March of the Penguins
We’ve been spoiled in Britain when it comes to nature documentaries. Since the 1950s, the British public has had innumerable superb expeditions into the wonderful world of wildlife beamed into their homes thanks to a combination of the BBC and the national treasure that is Sir David Attenborough, all of which have been in equal measures fascinating and expertly produced.
As such, it may be rather hard to understand just why this documentary about penguins, finally getting a release over here after several months despite originating just over the water in France, has done so spectacularly well around the world. In the UK, after all, it would probably just have been put out at around 8pm on a weeknight on BBC2.
In the US in particular, however, they’ve gone wild for it. Critics over there were almost unanimous in their praise for this beautifully-shot look at the annual migration of Emperor Penguins to their traditional breeding grounds, lauding it as a bold new step in documentary filmmaking while simultaneously falling in love with these funny-looking flightless birds for their (apparently) strangely human attitudes to life and love.
A lot of this is thanks to director Luc Jacquet’s deliberate, if subtle, attempts to make his subjects more human in appearance. The focus on mating, if done by our own Sir David, would likely have a few wry asides about how these penguins tend to mate for life in a natural world equivalent to marriage, but it would be kept away from the main focus. Here, this parallel is hard to avoid making.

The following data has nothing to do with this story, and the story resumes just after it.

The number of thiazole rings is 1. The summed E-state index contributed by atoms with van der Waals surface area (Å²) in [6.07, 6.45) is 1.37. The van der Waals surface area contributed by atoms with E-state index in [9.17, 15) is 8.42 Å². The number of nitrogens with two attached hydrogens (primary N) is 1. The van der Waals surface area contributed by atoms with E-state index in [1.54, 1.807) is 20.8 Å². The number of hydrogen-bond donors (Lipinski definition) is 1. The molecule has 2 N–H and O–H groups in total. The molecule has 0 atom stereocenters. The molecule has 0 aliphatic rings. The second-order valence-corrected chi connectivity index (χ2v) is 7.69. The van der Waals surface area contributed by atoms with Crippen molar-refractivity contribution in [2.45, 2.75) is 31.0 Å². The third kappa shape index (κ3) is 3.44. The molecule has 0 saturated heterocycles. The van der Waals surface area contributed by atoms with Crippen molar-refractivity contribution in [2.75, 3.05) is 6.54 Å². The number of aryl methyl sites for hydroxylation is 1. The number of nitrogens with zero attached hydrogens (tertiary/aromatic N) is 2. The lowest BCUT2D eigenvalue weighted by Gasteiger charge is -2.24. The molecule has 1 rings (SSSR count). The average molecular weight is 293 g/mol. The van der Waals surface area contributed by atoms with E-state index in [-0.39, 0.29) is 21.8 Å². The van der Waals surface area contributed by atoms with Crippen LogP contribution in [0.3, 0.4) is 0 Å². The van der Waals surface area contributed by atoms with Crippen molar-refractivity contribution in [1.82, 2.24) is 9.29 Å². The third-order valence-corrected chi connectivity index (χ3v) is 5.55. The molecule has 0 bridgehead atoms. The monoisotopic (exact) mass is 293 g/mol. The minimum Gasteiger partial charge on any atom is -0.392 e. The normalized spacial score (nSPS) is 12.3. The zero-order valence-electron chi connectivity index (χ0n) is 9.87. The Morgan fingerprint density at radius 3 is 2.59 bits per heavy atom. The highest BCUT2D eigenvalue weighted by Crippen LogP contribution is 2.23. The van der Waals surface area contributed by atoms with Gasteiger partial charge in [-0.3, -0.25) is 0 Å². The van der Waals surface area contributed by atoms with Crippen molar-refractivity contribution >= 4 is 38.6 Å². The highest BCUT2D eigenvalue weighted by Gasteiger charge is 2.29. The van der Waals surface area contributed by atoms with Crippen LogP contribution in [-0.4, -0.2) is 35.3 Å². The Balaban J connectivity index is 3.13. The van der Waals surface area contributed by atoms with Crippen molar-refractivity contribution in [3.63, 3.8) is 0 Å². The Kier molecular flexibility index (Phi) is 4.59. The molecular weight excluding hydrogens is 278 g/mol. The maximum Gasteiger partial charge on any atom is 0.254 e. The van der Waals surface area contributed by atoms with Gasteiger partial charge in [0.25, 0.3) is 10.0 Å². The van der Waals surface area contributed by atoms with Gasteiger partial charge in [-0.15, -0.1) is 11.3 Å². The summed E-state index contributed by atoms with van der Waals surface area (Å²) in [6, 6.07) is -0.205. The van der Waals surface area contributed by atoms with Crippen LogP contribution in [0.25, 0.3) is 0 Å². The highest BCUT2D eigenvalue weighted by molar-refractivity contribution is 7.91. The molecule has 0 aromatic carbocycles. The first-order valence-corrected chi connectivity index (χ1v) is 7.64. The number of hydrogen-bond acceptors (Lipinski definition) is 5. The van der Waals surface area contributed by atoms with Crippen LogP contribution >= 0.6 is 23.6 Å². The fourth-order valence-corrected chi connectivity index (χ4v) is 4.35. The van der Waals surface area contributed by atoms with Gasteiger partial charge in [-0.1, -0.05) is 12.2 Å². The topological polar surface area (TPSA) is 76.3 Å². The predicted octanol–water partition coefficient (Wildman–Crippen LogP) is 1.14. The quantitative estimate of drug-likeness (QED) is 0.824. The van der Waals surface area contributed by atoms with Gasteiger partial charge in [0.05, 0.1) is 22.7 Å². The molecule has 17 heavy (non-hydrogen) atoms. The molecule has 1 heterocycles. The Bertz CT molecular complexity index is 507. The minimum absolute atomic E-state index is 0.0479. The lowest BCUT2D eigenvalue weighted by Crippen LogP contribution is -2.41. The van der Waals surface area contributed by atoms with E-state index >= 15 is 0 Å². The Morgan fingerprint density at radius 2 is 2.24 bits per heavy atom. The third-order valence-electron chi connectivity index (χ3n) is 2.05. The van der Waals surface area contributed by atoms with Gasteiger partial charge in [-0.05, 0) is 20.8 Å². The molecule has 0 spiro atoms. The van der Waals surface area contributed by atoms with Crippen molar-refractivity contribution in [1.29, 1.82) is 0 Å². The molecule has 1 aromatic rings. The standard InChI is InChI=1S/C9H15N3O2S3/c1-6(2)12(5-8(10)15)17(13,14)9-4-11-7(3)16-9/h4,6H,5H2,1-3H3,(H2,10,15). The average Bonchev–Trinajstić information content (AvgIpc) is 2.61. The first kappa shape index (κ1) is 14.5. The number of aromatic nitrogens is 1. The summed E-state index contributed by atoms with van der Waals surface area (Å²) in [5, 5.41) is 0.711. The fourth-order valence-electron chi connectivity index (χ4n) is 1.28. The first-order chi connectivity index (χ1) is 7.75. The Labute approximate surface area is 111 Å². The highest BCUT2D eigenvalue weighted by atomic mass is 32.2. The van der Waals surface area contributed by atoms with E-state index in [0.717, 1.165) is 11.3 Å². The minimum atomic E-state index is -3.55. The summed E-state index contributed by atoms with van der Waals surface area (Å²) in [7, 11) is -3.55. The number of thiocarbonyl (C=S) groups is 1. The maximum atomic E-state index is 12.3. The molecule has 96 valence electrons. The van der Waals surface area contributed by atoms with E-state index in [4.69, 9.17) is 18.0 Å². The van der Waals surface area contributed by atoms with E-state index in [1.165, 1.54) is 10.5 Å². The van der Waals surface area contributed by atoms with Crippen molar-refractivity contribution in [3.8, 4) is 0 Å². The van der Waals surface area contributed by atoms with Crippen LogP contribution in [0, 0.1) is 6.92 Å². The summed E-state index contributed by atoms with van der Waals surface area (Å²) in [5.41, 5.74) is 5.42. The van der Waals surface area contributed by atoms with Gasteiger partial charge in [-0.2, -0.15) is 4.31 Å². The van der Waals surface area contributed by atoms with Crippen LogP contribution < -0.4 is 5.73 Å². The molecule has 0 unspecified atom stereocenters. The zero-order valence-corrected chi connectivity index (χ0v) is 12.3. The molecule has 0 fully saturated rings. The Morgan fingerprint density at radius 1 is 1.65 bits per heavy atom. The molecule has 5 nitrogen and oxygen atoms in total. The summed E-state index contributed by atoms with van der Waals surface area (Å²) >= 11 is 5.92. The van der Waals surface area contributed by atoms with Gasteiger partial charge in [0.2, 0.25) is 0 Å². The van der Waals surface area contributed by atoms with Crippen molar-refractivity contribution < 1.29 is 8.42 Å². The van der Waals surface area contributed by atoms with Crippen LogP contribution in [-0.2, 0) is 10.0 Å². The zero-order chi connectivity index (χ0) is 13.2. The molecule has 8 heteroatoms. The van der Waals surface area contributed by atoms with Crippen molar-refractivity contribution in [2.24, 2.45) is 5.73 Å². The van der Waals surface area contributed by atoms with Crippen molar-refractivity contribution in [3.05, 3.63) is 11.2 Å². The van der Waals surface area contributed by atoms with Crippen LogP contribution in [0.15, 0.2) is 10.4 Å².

Thanks in part to the American Evangelical Right’s obsession with marriage and the family as the solution to all society’s ills, for the English-language version, expertly narrated by Morgan Freeman, this “love” angle has been played up even more. After all, if monogamy and dedication to one’s offspring can be found in nature, it must be God’s will, right?
But despite the rather cheesy attempts to make these beautiful creatures seem human, and although we have all been informed of the lives of penguins innumerable times by Attenborough documentaries on the BBC, the extraordinary resilience of these birds is still astounding and absorbing. Huddling together in temperatures reaching nearly minus 60 degrees Celsius in winds of over 100 miles per hour, it is impossible not to marvel at how nature can not only be so furious, but also how anything can possibly survive such extreme climates.
The fact that all this takes place in the visually stunning Antarctic, perfectly shot by the film’s two French cinematographers, and that at the cinema the vastness of this icily harsh world becomes that much more powerful should ensure that you won’t regret venturing into the cold of a British winter to see a bunch of penguins try and survive something even worse.